Pre-Industrial Revolution, the concentration of CO2 remained around 280 parts per million by volume (ppm). In 2009, the concentration increased to about 386 pmm. Including other greenhouse gases, the total effect was 464 ppm CO2 equivalents.
Measuring irradiance, temperature and angle of incidence effects on photovoltaic modules in Auburn Hills, Michigan
United Solar Ovonic (USO) installed a photovoltaic (PV) module testing system in Auburn Hills, Michigan (Latitude 42.6978, Longitude -83.2419) in March of 2010 for the purpose of evaluating the impacts of irradiance, temperature and angle of incidence (AOI) effects on PV module performance. We considered various test-bed designs and ultimately, constructed a source-meter-based current and voltage measurement system coupled with a data acquisition system recording readings from weather-station instruments that track solar irradiance, temperature and wind speed. Current, voltage and power observations, correlated to our weather-station device readings, were collected from commercially available PV modules manufactured from mono-crystalline silicon (c-Si), amorphous silicon (a-Si) and copper indium gallium selenide (CIGS). We observed thermal annealing in a-Si and the effects of temperature on c-Si and CIGS. c-Si module temperatures above 25°C appear to diminish power by approximately 0.5%/°C. The results were consistent with our expectations based on existing literature. From this, we infer that the test-bed is effective at measuring module performance.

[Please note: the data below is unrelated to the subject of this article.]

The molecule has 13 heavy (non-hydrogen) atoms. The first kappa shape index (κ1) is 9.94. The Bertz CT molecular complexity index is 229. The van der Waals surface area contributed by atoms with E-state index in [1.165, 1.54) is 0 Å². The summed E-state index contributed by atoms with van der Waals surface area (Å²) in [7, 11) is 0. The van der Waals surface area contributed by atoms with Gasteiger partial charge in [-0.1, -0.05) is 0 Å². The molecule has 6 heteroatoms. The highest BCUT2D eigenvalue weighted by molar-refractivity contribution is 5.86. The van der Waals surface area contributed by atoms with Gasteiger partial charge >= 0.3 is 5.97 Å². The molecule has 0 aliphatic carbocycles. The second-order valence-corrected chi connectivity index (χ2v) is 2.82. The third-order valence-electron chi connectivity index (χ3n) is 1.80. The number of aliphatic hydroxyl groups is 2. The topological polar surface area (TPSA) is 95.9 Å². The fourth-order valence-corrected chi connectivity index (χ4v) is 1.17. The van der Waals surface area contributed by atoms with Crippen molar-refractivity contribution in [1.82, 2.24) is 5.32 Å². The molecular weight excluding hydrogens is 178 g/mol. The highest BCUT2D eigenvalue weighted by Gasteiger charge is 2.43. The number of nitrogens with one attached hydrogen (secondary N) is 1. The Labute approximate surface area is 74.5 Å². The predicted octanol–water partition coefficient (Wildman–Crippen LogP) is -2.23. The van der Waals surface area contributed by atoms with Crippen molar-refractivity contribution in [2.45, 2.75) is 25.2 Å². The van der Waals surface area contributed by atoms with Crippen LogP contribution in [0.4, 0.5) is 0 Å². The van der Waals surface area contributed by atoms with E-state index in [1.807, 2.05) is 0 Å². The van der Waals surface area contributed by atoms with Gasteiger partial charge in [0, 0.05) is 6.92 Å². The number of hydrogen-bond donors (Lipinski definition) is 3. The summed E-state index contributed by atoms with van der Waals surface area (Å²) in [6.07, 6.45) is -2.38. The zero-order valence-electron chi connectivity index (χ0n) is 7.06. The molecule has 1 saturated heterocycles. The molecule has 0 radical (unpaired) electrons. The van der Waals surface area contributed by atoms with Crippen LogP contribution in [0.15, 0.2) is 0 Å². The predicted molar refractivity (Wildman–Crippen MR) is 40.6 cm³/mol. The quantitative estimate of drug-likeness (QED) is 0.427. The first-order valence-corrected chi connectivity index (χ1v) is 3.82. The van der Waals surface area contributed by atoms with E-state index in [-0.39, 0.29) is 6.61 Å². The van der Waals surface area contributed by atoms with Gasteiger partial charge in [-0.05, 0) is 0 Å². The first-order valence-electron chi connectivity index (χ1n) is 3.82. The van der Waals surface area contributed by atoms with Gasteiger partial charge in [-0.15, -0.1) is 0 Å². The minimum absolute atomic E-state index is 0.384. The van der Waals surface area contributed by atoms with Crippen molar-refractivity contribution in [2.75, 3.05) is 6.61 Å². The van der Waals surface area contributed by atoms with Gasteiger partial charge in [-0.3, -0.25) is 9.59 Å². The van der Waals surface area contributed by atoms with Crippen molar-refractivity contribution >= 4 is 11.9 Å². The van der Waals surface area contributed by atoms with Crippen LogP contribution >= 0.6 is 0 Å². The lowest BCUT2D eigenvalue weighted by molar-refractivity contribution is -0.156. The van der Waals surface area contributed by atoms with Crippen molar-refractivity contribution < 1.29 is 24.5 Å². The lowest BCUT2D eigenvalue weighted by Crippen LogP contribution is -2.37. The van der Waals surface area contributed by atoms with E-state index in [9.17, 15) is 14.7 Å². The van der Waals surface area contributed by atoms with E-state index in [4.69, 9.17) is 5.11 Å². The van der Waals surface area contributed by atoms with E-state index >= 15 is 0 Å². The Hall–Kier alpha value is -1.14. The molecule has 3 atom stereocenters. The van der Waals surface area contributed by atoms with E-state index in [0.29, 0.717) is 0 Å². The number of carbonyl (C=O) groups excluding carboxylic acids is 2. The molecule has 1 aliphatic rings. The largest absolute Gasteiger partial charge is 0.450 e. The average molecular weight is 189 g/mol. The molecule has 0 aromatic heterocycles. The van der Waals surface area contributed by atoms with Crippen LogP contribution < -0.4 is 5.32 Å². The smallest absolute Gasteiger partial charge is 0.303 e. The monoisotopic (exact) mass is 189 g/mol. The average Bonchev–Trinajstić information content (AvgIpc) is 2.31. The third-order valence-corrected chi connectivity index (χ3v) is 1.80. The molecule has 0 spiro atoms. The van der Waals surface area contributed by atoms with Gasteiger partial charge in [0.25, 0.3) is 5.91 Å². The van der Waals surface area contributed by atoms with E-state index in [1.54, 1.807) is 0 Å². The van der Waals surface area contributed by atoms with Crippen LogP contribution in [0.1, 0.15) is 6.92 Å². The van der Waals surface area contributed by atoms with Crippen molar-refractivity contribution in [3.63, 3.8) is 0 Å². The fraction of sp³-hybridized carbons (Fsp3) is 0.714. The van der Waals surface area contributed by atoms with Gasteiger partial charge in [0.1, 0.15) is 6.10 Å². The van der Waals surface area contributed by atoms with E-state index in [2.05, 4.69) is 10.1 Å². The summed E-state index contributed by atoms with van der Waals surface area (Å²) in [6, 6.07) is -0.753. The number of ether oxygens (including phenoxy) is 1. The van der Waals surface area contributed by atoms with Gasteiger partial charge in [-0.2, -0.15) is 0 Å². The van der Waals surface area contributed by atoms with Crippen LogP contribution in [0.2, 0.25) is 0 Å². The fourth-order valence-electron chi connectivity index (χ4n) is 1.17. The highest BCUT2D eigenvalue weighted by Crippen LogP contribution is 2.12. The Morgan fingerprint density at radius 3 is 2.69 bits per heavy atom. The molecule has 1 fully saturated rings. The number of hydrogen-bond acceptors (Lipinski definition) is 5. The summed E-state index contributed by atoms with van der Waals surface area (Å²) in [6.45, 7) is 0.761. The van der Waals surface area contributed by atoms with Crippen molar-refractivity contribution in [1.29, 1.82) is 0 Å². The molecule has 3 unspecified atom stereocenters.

Our results support, but do not confirm the hypothesis that a-Si modules deliver more energy (kWhrs) per peak-watt (Wp) than other PV materials. Confirming the hypothesis would require both testing a statistically significant number of PV modules and performing a quantitative analysis of the accuracy of the test-bed. This is important because PV is typically sold on a $/Wp basis. The Wp rating is based on a module’s performance under standard test conditions (STC) of 1000W/m2, 1.5 air mass (AM) and 25°C module temperature. A new PV rating system proposed by the International Electrotechnical Commission (IEC) creates a series of testing conditions based on a variety of weather conditions. USO’s PV measurement system is capable of collecting observations fitting most, but not all of these test conditions. Due to the array’s northern location, none of our observations fit the IEC’s high temperature conditions.